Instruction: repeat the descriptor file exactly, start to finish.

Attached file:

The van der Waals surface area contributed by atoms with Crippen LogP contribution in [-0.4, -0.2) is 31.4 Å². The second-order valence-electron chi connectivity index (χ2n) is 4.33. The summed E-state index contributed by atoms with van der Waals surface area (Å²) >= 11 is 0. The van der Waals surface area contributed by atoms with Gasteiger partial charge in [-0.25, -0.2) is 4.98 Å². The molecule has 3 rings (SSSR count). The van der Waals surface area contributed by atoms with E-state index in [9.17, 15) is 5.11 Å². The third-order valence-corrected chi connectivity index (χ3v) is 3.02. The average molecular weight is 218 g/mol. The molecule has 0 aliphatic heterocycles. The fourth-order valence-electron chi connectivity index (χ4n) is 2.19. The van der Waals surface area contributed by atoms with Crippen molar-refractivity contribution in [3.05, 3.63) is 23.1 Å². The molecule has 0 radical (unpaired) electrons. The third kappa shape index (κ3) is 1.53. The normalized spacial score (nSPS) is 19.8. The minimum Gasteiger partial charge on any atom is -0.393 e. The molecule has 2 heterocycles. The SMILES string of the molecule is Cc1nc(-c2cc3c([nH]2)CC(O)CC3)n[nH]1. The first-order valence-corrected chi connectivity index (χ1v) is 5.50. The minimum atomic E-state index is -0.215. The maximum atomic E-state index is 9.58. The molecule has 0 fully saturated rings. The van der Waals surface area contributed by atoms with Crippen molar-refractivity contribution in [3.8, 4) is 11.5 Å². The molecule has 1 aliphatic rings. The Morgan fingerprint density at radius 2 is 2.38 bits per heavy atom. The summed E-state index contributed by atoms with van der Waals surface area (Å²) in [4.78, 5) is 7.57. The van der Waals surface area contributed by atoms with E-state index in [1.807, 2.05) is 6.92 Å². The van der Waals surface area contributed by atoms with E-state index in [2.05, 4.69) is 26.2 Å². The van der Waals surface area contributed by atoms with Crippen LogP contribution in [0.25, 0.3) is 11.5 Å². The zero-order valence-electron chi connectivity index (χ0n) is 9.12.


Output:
The van der Waals surface area contributed by atoms with Crippen LogP contribution in [-0.4, -0.2) is 31.4 Å². The second-order valence-electron chi connectivity index (χ2n) is 4.33. The summed E-state index contributed by atoms with van der Waals surface area (Å²) >= 11 is 0. The van der Waals surface area contributed by atoms with Gasteiger partial charge in [-0.25, -0.2) is 4.98 Å². The molecule has 3 rings (SSSR count). The van der Waals surface area contributed by atoms with E-state index in [9.17, 15) is 5.11 Å². The third-order valence-corrected chi connectivity index (χ3v) is 3.02. The average molecular weight is 218 g/mol. The molecule has 0 aliphatic heterocycles. The fourth-order valence-electron chi connectivity index (χ4n) is 2.19. The van der Waals surface area contributed by atoms with Crippen molar-refractivity contribution in [3.05, 3.63) is 23.1 Å². The molecule has 0 radical (unpaired) electrons. The third kappa shape index (κ3) is 1.53. The normalized spacial score (nSPS) is 19.8. The minimum Gasteiger partial charge on any atom is -0.393 e. The molecule has 2 heterocycles. The SMILES string of the molecule is Cc1nc(-c2cc3c([nH]2)CC(O)CC3)n[nH]1. The first-order valence-corrected chi connectivity index (χ1v) is 5.50. The minimum atomic E-state index is -0.215. The maximum atomic E-state index is 9.58. The molecule has 0 fully saturated rings. The van der Waals surface area contributed by atoms with Crippen molar-refractivity contribution in [3.8, 4) is 11.5 Å². The molecule has 1 aliphatic rings. The Morgan fingerprint density at radius 2 is 2.38 bits per heavy atom. The summed E-state index contributed by atoms with van der Waals surface area (Å²) in [4.78, 5) is 7.57. The van der Waals surface area contributed by atoms with E-state index in [1.807, 2.05) is 6.92 Å². The van der Waals surface area contributed by atoms with E-state index in [2.05, 4.69) is 26.2 Å². The van der Waals surface area contributed by atoms with Crippen LogP contribution in [0.25, 0.3) is 11.5 Å². The zero-order valence-electron chi connectivity index (χ0n) is 9.12.